Full Frontal

Text:  Nicholas Rawlinson


Huntercoombe. A beautiful sunny day in an idyllic setting: heart-warming English countryside. A railway station that could have been the setting for The Ghost Train, an old fashioned market town, woodland, a pub, a golf course. And an HMYOI. It was, if nothing else, Shakespearean. Forest and court, sun and shadow: all sides of England at once.


Huntercoombe was perhaps not the easiest introduction to the LSW Prison workout scheme one could have had. As Dirk (the Head of Drama) said: ‘If you can face this, then you can face anything.’ Maybe. Certainly the boys who came into the pleasant drama room started the session a long, long way away. They were pressed men, they said, and it showed: classes like ours were for watching, sitting down, distracting each other, certainly not for joining in.


I was prepared, I think, to be surprised, scandalised, endeared, heartened. I was also ready to pounce on my liberal conscience if I could see any signs of it doing that interesting contortion to which it is prone, to turn any slight ambiguity into an advantage. If they said they wanted us back it was because they loved Shakespeare, right? Not that we were better than a maths class and these were teenage boys with a chance to spend time around some very beautiful actresses.


What I wasn’t prepared for was the familiarity of the place. I grew up in and taught at a boy’s school – a highly motivated and some would argue privileged place – but there were similarities, which like line etchings become full pictures. The ‘worn’ look to the teachers, some deeply caring, some in need of instant retirement. The battered common room, from which you issued to cajole people to their own good. The desire to disrupt class – and yet an undertone of (enforced?) civility and respect that was admirable. If only my old pupils could have seen this, I thought. Still, it meant I had some preparation:  I already knew that the toughest classes were 15/16 year olds, and of the strange split personality of such classes. As a group they are never less than sullen if not hostile, yet simultaneously each individual is yearning to be seen as your peer. They are all desperate to fit in, and teacher baiting and being disrespectful are their ways of doing this, yet such behaviour is also motivated by a desire to be seen as different, as individual. Often the most withdrawn are the most able, and you have to be understanding of the noisy, be they articulate, unfocussed or, simply, noisy. This peculiar mix frequently means that while what you do may be having a great impact, you will almost certainly have a hard time recognising it.


This split was in evidence almost immediately. In Zip Zap Boing, renamed ‘Happy/Scared/Mellow’, some of the ‘cool’ kids who at first didn’t want to play began to see that they could make their mark by showing that they understood the rules of the game and subverting them.  At one point someone, instead of passing on ‘Scared’ turned to the group and said of the supplier: ‘No way, I’m not scared of him’. Likewise in the Name Game some showed the courage to be clever – offhand, but clever – in their presentation of their ‘name’. When I did something exaggerated I was asked if I was on crack. These lads know a lot about courage and cowardice, but not the courage to play; to be daft surprised them. They needed to see that to be an individual could mean not having to impose yourself, just be yourself.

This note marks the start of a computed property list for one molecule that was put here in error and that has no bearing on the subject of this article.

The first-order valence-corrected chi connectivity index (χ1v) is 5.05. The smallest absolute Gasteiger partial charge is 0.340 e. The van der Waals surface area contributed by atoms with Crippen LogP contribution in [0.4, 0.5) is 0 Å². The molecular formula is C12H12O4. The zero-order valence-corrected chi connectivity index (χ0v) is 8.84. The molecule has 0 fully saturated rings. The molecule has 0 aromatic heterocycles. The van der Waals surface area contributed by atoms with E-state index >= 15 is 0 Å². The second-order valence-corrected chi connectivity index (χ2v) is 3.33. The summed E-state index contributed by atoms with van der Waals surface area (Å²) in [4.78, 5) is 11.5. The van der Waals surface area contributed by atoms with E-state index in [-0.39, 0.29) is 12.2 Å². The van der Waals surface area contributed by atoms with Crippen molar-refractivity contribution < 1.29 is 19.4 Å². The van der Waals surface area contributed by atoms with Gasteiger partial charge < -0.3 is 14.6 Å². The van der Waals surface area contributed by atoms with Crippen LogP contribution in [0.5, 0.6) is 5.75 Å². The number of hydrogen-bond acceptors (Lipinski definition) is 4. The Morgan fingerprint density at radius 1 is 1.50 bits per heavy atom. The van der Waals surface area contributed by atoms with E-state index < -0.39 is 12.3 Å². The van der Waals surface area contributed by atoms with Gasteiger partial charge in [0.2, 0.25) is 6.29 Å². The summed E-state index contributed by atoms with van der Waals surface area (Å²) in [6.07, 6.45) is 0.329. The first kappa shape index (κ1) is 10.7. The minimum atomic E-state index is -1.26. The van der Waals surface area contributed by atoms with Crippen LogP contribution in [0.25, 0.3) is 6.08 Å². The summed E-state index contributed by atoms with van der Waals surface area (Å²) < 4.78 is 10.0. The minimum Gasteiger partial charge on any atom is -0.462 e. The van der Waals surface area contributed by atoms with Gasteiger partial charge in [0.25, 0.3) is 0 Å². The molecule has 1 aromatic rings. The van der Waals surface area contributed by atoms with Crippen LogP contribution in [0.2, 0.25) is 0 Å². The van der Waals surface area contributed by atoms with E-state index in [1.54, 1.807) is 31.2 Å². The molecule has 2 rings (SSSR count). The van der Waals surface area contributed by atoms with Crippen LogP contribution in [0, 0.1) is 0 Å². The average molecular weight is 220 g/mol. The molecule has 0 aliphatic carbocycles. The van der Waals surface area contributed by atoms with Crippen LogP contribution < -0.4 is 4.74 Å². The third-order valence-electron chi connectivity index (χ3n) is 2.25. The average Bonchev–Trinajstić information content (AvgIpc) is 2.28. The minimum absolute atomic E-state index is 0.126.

There were setbacks and successes in the same moment – the insult game produced some individual wit and bravery, and the same time making a few of the recipients feel a little bemused, and perhaps embarrassed. Efforts to get people involved met with rebuff and the chance to write in iambs produced some obvious chances for obscenity. But there were also the triumphs. The absolute stillness that accompanied Bruce’s rendition of a Witsling. The engagement with the drama and fun of Celina and Alastair’s magnificent reflection session. The confidence some found to repeat lines of Shakespeare in front of each other and the Governor. The willingness to work together to produce short scenes, even if they were unwilling to perform those scenes in front of others. Signs, hopeful signs, that some time in the future the notion that ‘Thought is free’, so happily repeated, will come to mean something more.


A tough introduction? Possibly, and all praise to the regular contributors who worked so energetically and cleverly to encourage the boys to join in, even when rather overwhelmed by the numbers in attendance. A stunning, eye-opening experience? Definitely. And worthwhile? Not just certainly, but essentially. The train ride home with everyone was reaffirming and supportive, but the biggest surprise came when I was finally on my own on the Underground. That battered, aggressive, defensive, cocky, opportunist, narrowed, demoralised look that the boys had entered the room with, and many had lost by the end – that was all round me, in the commuters crowded on Platform 2. The world, it seems, is indeed a prison, in which there are many wards and confines, and it is up to us, – ‘the stuff that dreams are made on’, – to help.”

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